Your Anxiety – with expert Diana Garcia (LMHC)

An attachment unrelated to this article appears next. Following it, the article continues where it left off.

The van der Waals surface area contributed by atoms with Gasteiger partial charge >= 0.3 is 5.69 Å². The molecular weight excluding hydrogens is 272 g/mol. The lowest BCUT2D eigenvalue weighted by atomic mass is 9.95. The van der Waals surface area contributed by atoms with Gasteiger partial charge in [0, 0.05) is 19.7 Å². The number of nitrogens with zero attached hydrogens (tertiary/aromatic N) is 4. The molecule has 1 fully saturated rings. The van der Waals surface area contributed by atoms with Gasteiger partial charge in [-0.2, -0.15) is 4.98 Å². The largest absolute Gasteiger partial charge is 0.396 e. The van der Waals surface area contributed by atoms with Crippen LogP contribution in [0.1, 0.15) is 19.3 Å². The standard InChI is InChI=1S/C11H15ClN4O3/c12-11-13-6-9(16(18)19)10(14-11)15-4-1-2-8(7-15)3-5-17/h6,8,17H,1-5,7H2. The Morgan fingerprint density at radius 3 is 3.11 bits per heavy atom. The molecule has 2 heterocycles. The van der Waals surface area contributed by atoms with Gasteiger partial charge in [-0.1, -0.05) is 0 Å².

Hi, everyone. This is your host, Michelle, and you’re listening to The Mindful Podcast, the show that aims to break the stigma associated with mental health. Today we have Diana Garcia, a licensed mental health therapist in South Florida. Today we will discuss all about anxiety, including symptoms, treatments, and when to actually seek help. Stay tuned. Hi, everyone. Welcome back to the Mindful Podcast. Today we have Diana Garcia. How are you today? I’m good. Glad to be here, Michelle. Thank you for coming. So today we’re going to be talking about anxiety, but before we start this amazing subject, can you please tell our audience a little bit about yourself? Yeah, absolutely. So I’m a licensed mental health counselor in Florida. I have a private practice down here called Nurturing minds counseling. I’m a first gen. I provide therapy in Spanish or Spanglish, like I like to say. My parents are in well, born in New York, relocated here really young. Really? Yeah, I was born in Jersey. Oh, that’s funny. My fiancee is from Jersey. Oh, wow. Fun fact. Yeah, small world. But yeah, I moved here really young and yeah, living first gen life. Nice. Oh, my God. Well, thank you. Again. I want to talk a little bit about everything, but let’s start with the basics right from the beginning. For those who don’t know, what is anxiety? Because I feel like that word has been lightly used here and there. If you’re a little nervous anxiety, I’m anxious. But what is really anxiety as a diagnosis? Yeah, and so great point, I think distinguishing, like, anxiety situational anxiety, or even sometimes stress versus an anxiety disorder. Right. So when we’re thinking of anxiety disorder and just anxiety in general, it’s really when we start to get afraid or concerned or worried about something, like I might have dread about something happening. And that fear or worry tends to really dominate my life. Depending on the type of worry that you have, it can be a little distinct, but that kind of worry that you have will kind of show up in you feeling overwhelmed, not being able to get the things you need to get done, maybe overthinking over planning, worst case scenario. Right. So I always give the perspective of we all will have, let’s say if I know I had stress coming into this, right? Like, I have a situation and I have normal stress, even a little bit of anxiety. When I think of anxiety disorder, it’s not that it’s even situated based. It’s more that it’s consistent and persistent and it’s causing an impairment in my ability to function. Okay, that makes completely sense. Wait, so you were nervous today? Yeah, absolutely. I mean, what they say, right? You work with the people that you can really relate to. So I work with a lot of people who struggle with anxiety, which means that self disclosure. I also have moments of anxiety. I also get all stirred up and putting myself out there because I’m social anxiety. But this is what we’ll talk about that the one way to really deal with the anxiety, is to be able to move through it. It’s okay for me to have this and still show up in my life the way that I want to. You’re doing a great job, by the way. Oh, thank you. Thank you for that. Reassure curtains. That’s what we do here. Cliche okay. What may cause this anxiety? You mentioned a few light examples of natural ways or normal ways to feel anxiety, but what could cause such anxiety that makes you distraught? Yeah, so a couple of different things. It’s really the way you react to your anxiety. Right. So in terms of we think of risk factors and are you more likely to have an anxious or anxiety disorder? For sure. There is some studies that say genetics could play a role. So if a first relative does have anxiety, you might be more likely to have anxiety. But there’s also that kind of nature nurture, because then that same maybe anxious individual is also raising you. Right. So it’s also like the modeling and what you learn growing up, right. So how you’re anxious, like, what you see the people around you, how they handle anxiety. And just in general, when you have an anxious response, how you handle that in the moment. And so I think in general, regardless, even if you don’t have any of those risk factors, also, if you’ve had maybe some history of trauma or, like, early childhood stressors or something along those lines, you might be more likely to develop anxiety. But really, at the core, what maintains and really develops into an anxiety disorder is when you start to have anxious response. It’s how you react to it. So, again, I’ll go to my example of me having even some social anxiety about coming here today, if that caused me such distress. And I decided, like, no, I’m going to avoid this opportunity and any other opportunity where I might have to put myself out there at that point. That reaction, that avoidance response, is what’s maintaining my anxiety. Got it. So it completely stops you from going to that activity that’s making you nervous. Right. And so then it’s like this kind of weird thing that happens that in the moment. So if you were to reach out to me and give me this opportunity, and I say, you know what, Michelle? I can’t do it, maybe I’ll come up with an excuse, and I say, no. In the moment, I’ll feel like a sense of such relief, because it’s like, oh, I don’t have to deal with it. I don’t have to kind of go through the scary activity. But in the long run, next time someone asks me to do a public speaking event or another situation that might trigger my anxiety, that means that my tolerance for handling it is a lot lower got it. Because you’re avoiding it. Correct. Right. Avoiding it. Yeah. And so a lot of times when I’m working with my clients, it’s really like helping them understand that avoidance makes sense. Right. Because it makes sense that you want to avoid something that feels scary, but in the long run it’s really not helping you. Yeah. It’s a temporary relief, basically. Absolutely. Okay. What are some of the most common symptoms for anxiety? Yeah, so really it’s this kind of the cognitive part. So like our thinking so really having some type of worry about something happening and then being afraid of that and going back to depending on what type of worry you have. Maybe you’re more afraid of a dog, maybe because you got bit at some point in your life from a dog. Maybe you’re more afraid of public speaking. Right. Maybe you’re more afraid when we think of more of a generalized anxiety, it’s more like you tend to just worry about anything and everything. All these things tend to really feel like a sense of dread. And then there’s all the behaviors you do. So if you have all these worrying thoughts, then again the avoidance. So do you avoid the situations that bring that on? And also, though, like, physically, so anxiety can manifest really physically and you can have more irritability sleep issues, stomach issues, and that’s not even when I’m thinking of like a panic attack. Just in the everyday, you can start to notice that anxiety will show up physically and in your body as well. Yeah, just sweating of the palms. I get that one sometimes. Oh, yeah. I’m like, okay, this is not normal. Yeah, I got this. Or restlessness. Right. So I think that’s a really common one. Or like just sweating in general, I swear. Why, you ask? Is it hitting home? Michelle, throw it all graspy like, I’m fine, I can do this. Okay. What about risk factors? What are some of the risk factors for anxiety? Yeah, so kind of going back, some of those kind of risk factors would be like if you had any childhood exposure to trauma or early kind of really stressful experiences, any biological factors, like I said, but the big one being your response to it. Right. So if you already have, maybe you are someone that tends to be a little bit more kind of careful. Right. And so just knowing that okay, if that’s a little bit your personality style doesn’t mean that you’re more likely to get anxiety, but know that maybe if something stressful does happen, how that being careful can really kind of shift into a little bit more of avoidance. That makes complete sense. What are some of the most common anxiety disorders that you see in your practice? Yeah, so I would say kind of the top ones that really show up for me and like clients that show up would be generalized anxiety disorder, social anxiety disorder. And then someone who’s having panic attacks, like panic disorder. So those are, I would say the top three that people really I see in my practice show like, hey, there’s some type of struggle in those realms and out of those do you have one that is most common than others or at the same rate? I would probably see generalized is a little bit more common. I don’t even know though, if someone would endorse that. Right. Typically someone wouldn’t come to my office. Sometimes they would say, like, I’m really stressed out, I can’t stop letting go of worry. They might be coming in. Because it’s like, yeah, I just noticed I can’t go to sleep no matter what I do, my sleep is getting in the way. So they might not endorse that, but that when we sit down and look at like, oh, yeah, you are having more of like some general yeah. Your diagnosis looks like you might check off some of these boxes. Yes. And I know you mentioned a lot anxiety attacks and panic attacks and a lot of people don’t know the difference. Yeah. Do you mind explaining? Sure, absolutely. So when we’re thinking of a panic attack, that’s typically when within a couple of minutes it can be triggered or untriggered. Meaning like it could be because something specific happened. Again, I’ll use my example of coming on this podcast if that would have brought on this intense kind of surge of uncomfortable physical symptoms. And that could look like, again, sweating, heart beating, nausea, tingling, numbness, and that happens for about two to ten minutes. That’s really high level of anxiety. And typically someone would say, like, I think I’m dying, or I think I’m going crazy. Breathe. Right, you can’t breathe. Had some clients that thought they were going to die because they couldn’t breathe right. They’re hyperventilating real for them. And actually you’ll see a lot of people who go through who struggle with panic attacks and not necessarily knowing what’s happening will check themselves into the Er because they think, maybe I’m having a heart attack. So typically, kind of when we’re thinking of that response, it’s really when your fight or flight response has kicked in, something has triggered it. And so your body is thinking that you’re under attack and is getting you prepared, but in most instances there’s no threatening situation, but your body doesn’t know that. Your mind doesn’t know that. But in the moment it feels like that’s the case. So that’s when we’re thinking of a panic attack, an anxiety attack, again, it’s more so when you’re having an anxious response to something, it would be more, let’s say, situational, or maybe you’re stressed and you might be having some physical symptoms, but it’s not that intense surge that tends to peak within a couple of minutes. You don’t think that you’re dying or you’re going crazy or you can’t breathe. It’s a little bit extra fidgety. Yeah. You just might feel uncomfortable. You still might have some physical symptoms, but it’s not that burst that comes when we’re thinking of a panic attack. Got it. And I had a client with a lot of panic attacks and it could be scary if you see it, if you’re not trained and you just see that it does look like they’re going to stop breathing. Yeah, absolutely. Especially if you’re not aware that someone is struggling with the panic attack. Maybe they don’t know what’s going on. Right. Especially if you’re not even yourself. Maybe it’s your first panic attack. Be very scary. Yeah, absolutely. I mean, I’ve worked with therapists and even them knowing, like, I think this is a panic attack, you can know it, and it still feels really uncomfortable. And I think that’s the one thing with anxiety disorders is that they feel really uncomfortable. And that’s why it’s really hard sometimes because I know sometimes saying like, well, just do the scary thing. Well, if it were that easy right. It does take some work to get you into that place and some skills to help you because it does feel physically uncomfortable. Whether you’re struggling with a panic attack or just some kind of general symptoms of anxiety, the fear is real in that moment. Right. Like what has gotten activated is uncomfortable. Yeah, I think it’s so hard because like I mentioned before, everybody’s using the term lightly and at least with my students, they’re actually having anxiety or panic attacks and the parents won’t believe them or they’re just trying to cause attention, or everybody has anxiety. Now. It’s like ADHD, right? Oh, yeah, now everybody has ADHD. Well, maybe it is being overly used, but it doesn’t take away from the fact that some of them do have a disorder and needs to be treated. Yeah, absolutely. So it’s like kind of a two edged sword, right. On one end, it’s like it’s great that more people have knowledge and education and even clients will come into my office and say, I saw a TikTok, I think I’m dissociating, or like, I think my partner is narcissistic. And I always think that’s great that consumers are getting more information about mental health through all these mediums. And sometimes it’s like, okay, well, let’s really look at that because again, self diagnosed. Exactly. Please. Yeah, absolutely. And listen, I think we’re all guilty of it at times to do the self diagnosis, but I think now it’s way more prevalent. But it’s really then kind of airing in like if one of your students or anyone is having that concern, it’s okay, what’s the harm in really looking at it? Right? Let’s explore it. If as a child or adolescent, they’re saying they are struggling with anxiety, even if they’re not, let’s say, meeting criteria for anxiety disorder, it’s like, okay, are you kind of signaling that you would like some help or something’s going on? Regulate yourself? Yeah, absolutely. Are you trying to get out of your presentation. Tell me the truth. I’m about to call your parent. What are some ways that we can treat the anxiety? Sure. So typically when we think of evidence based methods for anxiety, it’s really under the cognitive behavioral therapy umbrella, which looks like classic cognitive behavioral therapy. And then there’s kind of some third wave, which is acceptance and commitment, dialectical behavioral therapy, which really not to get too technical, it’s just really looking at kind of the role that your thoughts are having on your behaviors and really engaging in behaviors that are helpful. So in most of these types of therapies, it’s a big component of anxiety is what we call exposure work. So again, like having to really kind of confront the behavior, the fears that are getting in the way, so that you can start to teach your body and your brain that you do have the resiliency you can handle. You can tolerate it, because that’s the thing. Even with panic attacks or any type of panic disorder, that anxiety will peak for so long, but eventually it will go down. The problem is that if we avoid in that intense moment of when it’s really high, we’d never teach ourselves or our body that we can handle it and that it’ll go down. And so really, any type of therapy that’s going to be doing exposure and getting really clear on what are the fears that are showing up. So having a real clear sense of are you afraid of embarrassment or are you afraid of someone dying? Are you afraid again, of getting contaminated? Fear. Right. Whatever that fear is, the therapy should be targeting that, getting clear on that, and then doing any type of behaviors, exposure, so that you’re putting yourself in situations where that’s going to be activated. I tend to do a little bit more of acceptance and commitment therapy. And a huge part of that is also looking at values work. So getting really clear when we do an exposure, I’m not going to have you do an exposure just for the hell of it. I don’t know if we can say that, but more so, like, when it matters to you. Right. So getting really clear on like, okay, again, using my example, why would I put myself out there? Okay, well, because I’m sharing knowledge about anxiety that could help someone. Okay. Is that in line with my values? Yeah. Okay, so then it would be worth it for me. So again, going back to any of these third waves, also a lot of the newer research saying, like, mindfulness. So I feel like mindfulness is a buzword. Yeah. But again, any type of present moment activities, exercises that’s going to help you, again, help your body regulate. I come from the perspective of when we do mindfulness activities, the goal isn’t to calm down or get rid of your anxiety. The goal is to just be a little bit more comfortable and open with the experience that’s showing up. Funny thing, you mentioned that. Can you give us some self coping techniques to manage our own anxiety at home, maybe? Yeah, absolutely. So I think on one hand is getting really clear. A lot of times I’ll ask my clients to scale their anxiety, especially when we’re thinking of a panic attack. So, like, zero to 1010 being like, you’re in that peak where you think you’re going to die something’s horrible. You’re about to I feel like if I ask that, they’re all be like, ten, maybe, because you work with students. And most of my clients will be like, well, I’m at a six, or I’m at a four. And they can like, okay, right. If someone says they’re at a less dramatic, they’re a little bit slightly I did work with adolescents for a while, so I get it. But yeah, helping yourself kind of scale in and check in with yourself of like, okay, where is my anxiety now? And intervening at a place like you really want to notice when you’re maybe at a three or four or five where it’s still manageable for you to do some tools versus when you’re at a ten. Because now we’re looking at a little bit something different and really any tool that’s going to help you use your senses, right? So the most common one is some breathing activities. So taking a moment, stopping and taking some deep breathing and really tuning into that. For some clients, especially with anxiety, breathing is counterintuitive because it tends to trigger their anxiety. That’s fine. So I always talk about, okay, you have use your other senses. Right? So a really common one, it’s like, okay, stop and look around your environment. What are like, five things that you’ve never noticed in your environment? Right? Can you really focus on that? What are four things that you can feel right? Touching? Right? So using your senses in the moment, like, what are the squeezing your exactly. And so any kind of physical and then you kind of go down. Like, what are three things you can hear? What are two things you can smell? What’s like the taste you have in your mouth again. And it could just even be just picking one of those and honing in on something to help ground you, because that’s what it is. When we start feeling really overwhelmed, it’s like our internal experience has gotten away from us, and we feel like we’re scared that we can’t handle it. Right. So kind of helping yourself. A common one I also do with clients is like grounding, like literally ground your feet on the floor, kind of put your two foot, feel your feet there and really take some time to come back to this moment. And so, again, anything that will help you in the moment kind of just regulate your nervous system that you’re okay, so think of your happy place exactly while you touch your thighs and put your feet on the floor. Absolutely. It sounds so tacky, but it does work. It does. And I think that sometimes and again, going back to the propensity for social media now and all these tools and tips, and sometimes, again, one tip might not work. So finding what’s really going to work for you, but I think it’s really sometimes going back to the basics right. And figuring out what’s going to work to help you kind of really manage the uncomfortable feelings, not get rid of them. Because I always say this, it’s not like we can just turn off a light switch and you’re no longer going to have these feelings, but that you can be in a stance where you can be more open to them and again, do the things that are important to you in your life. Yes. So anxiety is treatable. Anxiety is so treatable, which I think that’s the thing where I wish more people could know that and be aware of that, especially this is the other thing, because if you had an experience with therapist and it wasn’t so helpful, it’s kind of the analogy. Like if you went on one bad date, you wouldn’t just stop dating and rule out worry. Yeah, just keep trying. Because anxiety and evidence based treatments do really work to really help you kind of gain control back of your life versus when your anxiety takes over, it becomes a full time job. Yeah. At what point for someone that might be listening and they’re like, well, I kind of have these symptoms, at what point should someone seek help? Yeah, for sure. Going back to this impairment. So if you’re noticing that it’s interfering with your day to day, even weekly, whether that’s work, school, your relationships, are you so nervous that your partner is going to leave you? So you need reassurance whatever area in your life? It’s like when you start noticing that it’s like interfering and that you can’t cope with it, then I would definitely recommend someone seek counseling. But again, I think this other piece, there’s this term called high functioning anxiety, which I think is also a thing now, which really just means you’re having symptoms of anxiety, but it’s not impacting your functioning. And so a lot of times maybe someone won’t seek counseling because it’s okay. Well, my functioning, I’m still hitting all my goals. I’m still doing everything. But internally, I’m so overwhelmed. I’m struggling with these symptoms of anxiety, but on the outside, everything’s okay. So honestly, I know I tend to be biased, but I feel like if you feel like you’re having some symptoms and that you could benefit from more skills or tools or learning a little bit more about your anxiety, don’t wait. You don’t have to wait till it gets to the point where you are having some type of impairment. I always tell people the minute you start questioning if you need therapy, you might as well go, see, that’s a good sign. It’s the thought it’s there. How can we help a loved one, a family member, a partner that might be suffering from anxiety? Yeah. So I think the best way to help someone who’s struggling with the anxiety is really asking your loved one. And I know that might seem really cliche, but really? Because again, everyone’s anxiety looks a little bit different, what the theme? Is it’s getting clarity on learning what does show up for you? Right. So having an open mind of like, I really want to understand what your anxiety is. Right. So being open to like, hey, let me sit down and figure out what are the things that really come up for you? Being really caring and listening and understanding. Because I think that’s another fear. It’s like people aren’t going to get it, they’re going to invalidate my experience. So if you’re coming from, as a loved one, trying to be supportive, that means being able to really hear and understand. That doesn’t mean you agree with everything that someone’s saying. But asking them what support looks like one thing I will say, it’s being clear to maybe not get in the role of enabling or reassuring, because that can be sometimes, especially with children. It could be easy as a parent, especially if you’re a parent who has anxiety as well, to get in the role of helping your child. Not helping, but facilitating their avoidance. Right. So if they’re struggling and they want to avoid and then you also want to help them avoid, again, that kind of catch 22 that then it’s going to be a little bit harder. But I also don’t want to say you have to be someone that’s, like, do every single situation and kind of really be that bully, because that wouldn’t be productive either. So figuring out, again, talking to this person what they need, what type of support as well, versus just assuming what’s best. Yes. And again, if you’re a parent who suffers from anxiety yourself, don’t feel bad for getting help for your son or daughter. Yeah, absolutely. Professional help. If you can’t help them, let somebody else help them, but get them the help. Yeah, right. It’s like as a parent, you would definitely hire a tutor, right. If you don’t know how to help them prepare for the SATS, there’s usually no stigma around that. And so same perspective of like, hey, why don’t you hire someone to help you? Especially, again, if you are a parent who struggles with anxiety and then it triggers on your own anxiety and you struggle to really follow through. Right. Because again, then it’s like, now we’re dealing with two things, right? Your child’s anxiety and then your anxiety that shows up. Exactly. Now, for those who are listening, are there any resources you can recommend where they can get more information? Yeah, so my kind of top recommendations, the association for Anxiety and Depression or Anxiety and Depression Association. I’m sure the Notes will be in the links will be in the Notes. So that has a ton of resources, stats where you can actually find therapists, the National Institute of Mental Health as well, and Mental Health America. All those websites again, have even tools that you can do questionnaires to kind of see for you to start to look at your own anxiety and then depending on, okay, going back to like, well, what if, that would be a great way to explore that and see like, hey, maybe treatment is something to consider. So, for example, during the pandemic, I worked with a client who of course was having some health anxiety, which was very common through the pandemic because talk about what would be a trigger, right? If someone struggles with contamination fear, then this individual was struggling with that. And really, they had really limited their life in response to the health anxiety, which I saw this again with COVID it was hard to determine. Okay, following proper guidelines again, because we want to endorse that. Do what the CDC is saying. At the same time, though, when is it causing such an impact that it’s more like the fear taking over and you’ve gone above and beyond. So really working with this client to help this individual understand that and help them understand how much their life had kind of become really narrow in response to this fear. So they had made their partner kind of shift their career in response to it. They had really made sure that they weren’t going out as lot. So even the people in their lives were impacted, not just them, because of their desire to control their bubble. It meant not only like, I have to restrict my behaviors, I have to restrict the behaviors of my loved one. And so really helping this person, ironically, even getting the vaccine right? And that was in line with their values. It wasn’t like they had any beliefs about not getting it, but it was the fear. Like, okay, well, what if that goes wrong and then I get sick and then die, right? So helping them do that to help them slowly get to the point where then they can start to expand their life, where they could go to the grocery store, they could take their kid to the park. I mean, they just recently, like, I took my kid to the library where it was really dirty and I did it and I stayed. And so again, really helping someone kind of move through that, going back so that they can start living their life, that’s really important to them. And what diagnosis did that person have in particular? So it would be more of like the health anxiety kind of hypochondriac. Okay, I can’t imagine just being stuck in the house. Well, and again, I think even if we look at through the pandemic. I saw that a lot. Even someone that doesn’t even necessarily have a propensity for it, right? Maybe they’re more of, like, have anxiety in general, but because of what we were all going through on a global scale, this was a theme that was really getting triggered and was showing up. And even if it was, I had another client who wasn’t even so much about getting sick. Thankfully, they were healthy, and they weren’t concerned as much about that. They were concerned about doing something wrong. So they were concerned more about like, what if I do something and then expose someone else? And then that and what does that look like? Right? So again, there’s all these little nuances that show up and like, with the pandemic, a lot of that was getting triggered for people who kind of already had some anxiety in place. Yeah, even myself, I’m not a big anxiety person or clean freak, if I must say. But during that pandemic, you just become more aware of how many seconds you wash your hands. Do you wash your hands every time? And then you’re seeing all this proper ways to clean your hands. You’re like, I’ve never cleaned my hands this much this many times. It’s almost like now I do it all the time. Yeah, and that’s like a habit now. You’re like, if you don’t do that right, the 20 seconds on your watch, you’re like, okay, watch. I feel bad. I was like, oh my God, I have five more seconds. I’m sorry. I’ll be washing dishes, be like, Ha, I’m not washing my hands. Oh, my God. But, yeah, no, definitely changed everybody, and I’m glad that you were able to help them. Yeah. As I’m sure a lot of also therapists. So, again, going back to it’s really important if you’re noticing you’re struggling with that, you can really learn how to move through with that. Thank you so much for coming. It’s been a lovely conversation about anxiety. How are you feeling at the end of this interview? Less anxious. Less anxious. My anxiety is like, at a two. Right? I think we started it was on a six or seven and absolutely. It was such a pleasure to talk about this. I love talking about anxiety, as counterintuitive as that sounds, because again, I want to be really clear. Anxiety is treatable. Don’t wait to get help. This is a disorder that is really treatable, and it’s actually one of the most common disorders. So really, if you are someone that falls in that bracket, go get help. And I think the one thing I’d also say let go of the avoidance. Let go of the avoidance. You can do it. Let go of the avoidance. It’s really, really hard. But you can figure out how to do that. Yes, I agree completely. You also have a book coming up? I do. So next year I will have a book. It’s called negative self talk. So it will also kind of COVID some kind of topics related to anxiety, but mostly how to kind of tap into your inner ally when you’re dealing with the inner critic. So a lot of kind of when you get really self critical, which, again, some of my clients that struggle with the anxiety also struggle with the inner critic being really hard on themselves. And so my book will be all about that and really coming from an acceptance and commitment therapy perspective. Nice. Yay. All right. Thank you for coming. Again, thank you guys for listening. Don’t forget to, like, comment and subscribe to our channel, I hope. Do you enjoy this interview. I’ll see you next week. Bye, Ram.